Brighton Rock 1947

director: John Boulting  



Great Britain

Alternative Titles

  • Young Scarface



Viewing Brighton Rock today gives one an extraordinary jolt. Did pre -war Brighton really look like this? Yes, more than likely. Unusually for 1947, the Boulting Brothers took their cameras on location - although Brighton Council shooed them off the racecourse - and they used the town with vivid realism. The surprise is how this milieu now looks more Italianate than British and it isn't just because the razor gang has gone out of fashion. Even the boss's name, Colleoni, anticipates The Godfather's Vito Corleoni. This curious trick of time and place actually helps establish the film's dual theme. For it is not only a highly exciting gangster melodrama - adapted by Graham Greene from his own novel - but at the core of it is Greene's most persistent Roman Catholic preoccupation: a man's chance for salvation even in the hell of his own making. The man is Pinkie Brown, a ruthless, suspicious. sadistic, sullen, baby-faced boy, only 17, and already a contender for the gang leadership. But as he hunts down a 'squealer' - executed significantly in the hellish ghost-tunnel called Dante's Inferno - and then covers up his tracks by marrying the waitress who could help convict him, Pinkie's criminal will wilts at the fear of eternal damnation. Greene has said that Richard Attenborough is as close to Pinkie as any actor could be: it is one of this actor's most terrifying performances. He and Carol Marsh, as his girl, are supported by an exceptional cast, all in their acting prime: Harcourt Williams, William Hartnell, Alan Wheatley, Wylie Watson and Hermione Baddeley as the blowsy music-hall artiste who appoints herself as Pinkie's Nemesis, insisting that he's beyond salvation since people's nature, like Brighton rock, stays the same the whole way through. Controversy over the film's ending - slightly softer than in the book, - was settled by Greene's declaring in recent years that 'I liked the ending of the film. I am completely responsible for it.' This is one of the best adaptations of his novels and among the most truly cinematic British films of its time.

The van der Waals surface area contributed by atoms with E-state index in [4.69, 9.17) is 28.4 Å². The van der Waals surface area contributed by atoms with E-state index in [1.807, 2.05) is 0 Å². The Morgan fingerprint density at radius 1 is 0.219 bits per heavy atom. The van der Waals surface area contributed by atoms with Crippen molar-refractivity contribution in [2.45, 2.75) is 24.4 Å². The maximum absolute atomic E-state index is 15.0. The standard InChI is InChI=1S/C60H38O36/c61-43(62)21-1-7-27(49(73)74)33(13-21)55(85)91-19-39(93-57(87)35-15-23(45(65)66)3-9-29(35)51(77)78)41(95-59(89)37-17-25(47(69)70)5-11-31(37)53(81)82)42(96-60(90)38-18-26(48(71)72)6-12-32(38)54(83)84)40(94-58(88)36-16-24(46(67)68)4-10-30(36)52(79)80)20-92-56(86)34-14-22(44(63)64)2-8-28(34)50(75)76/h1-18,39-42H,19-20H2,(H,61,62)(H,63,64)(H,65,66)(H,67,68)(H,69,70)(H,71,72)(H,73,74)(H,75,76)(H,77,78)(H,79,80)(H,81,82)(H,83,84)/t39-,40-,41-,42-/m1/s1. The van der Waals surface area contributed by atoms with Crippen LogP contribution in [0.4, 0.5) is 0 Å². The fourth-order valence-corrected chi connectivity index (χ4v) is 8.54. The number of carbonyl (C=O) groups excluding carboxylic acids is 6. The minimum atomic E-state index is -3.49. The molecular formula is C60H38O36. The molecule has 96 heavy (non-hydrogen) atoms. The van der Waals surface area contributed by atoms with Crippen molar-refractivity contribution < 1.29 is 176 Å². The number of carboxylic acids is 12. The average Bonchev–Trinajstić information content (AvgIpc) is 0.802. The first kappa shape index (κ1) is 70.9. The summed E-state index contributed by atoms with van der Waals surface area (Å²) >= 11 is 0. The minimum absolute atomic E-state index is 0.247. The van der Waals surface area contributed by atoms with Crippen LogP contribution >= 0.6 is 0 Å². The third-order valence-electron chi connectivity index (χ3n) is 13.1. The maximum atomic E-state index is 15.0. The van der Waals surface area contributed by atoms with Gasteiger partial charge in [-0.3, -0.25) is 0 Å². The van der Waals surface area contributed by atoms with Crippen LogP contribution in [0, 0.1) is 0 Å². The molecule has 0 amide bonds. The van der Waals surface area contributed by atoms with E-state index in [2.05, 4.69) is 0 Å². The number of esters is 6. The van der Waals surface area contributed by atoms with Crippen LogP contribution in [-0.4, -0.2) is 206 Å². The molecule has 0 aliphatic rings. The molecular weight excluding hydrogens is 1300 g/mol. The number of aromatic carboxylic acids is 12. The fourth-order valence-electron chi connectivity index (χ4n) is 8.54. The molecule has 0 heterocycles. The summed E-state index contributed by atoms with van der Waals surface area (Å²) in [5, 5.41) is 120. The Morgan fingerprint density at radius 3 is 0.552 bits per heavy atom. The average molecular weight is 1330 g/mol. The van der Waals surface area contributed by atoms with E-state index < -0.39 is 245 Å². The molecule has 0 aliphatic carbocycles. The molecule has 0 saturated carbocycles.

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Distributor EMI
Catalogue Number EVH 20011
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Notes Second release, small box
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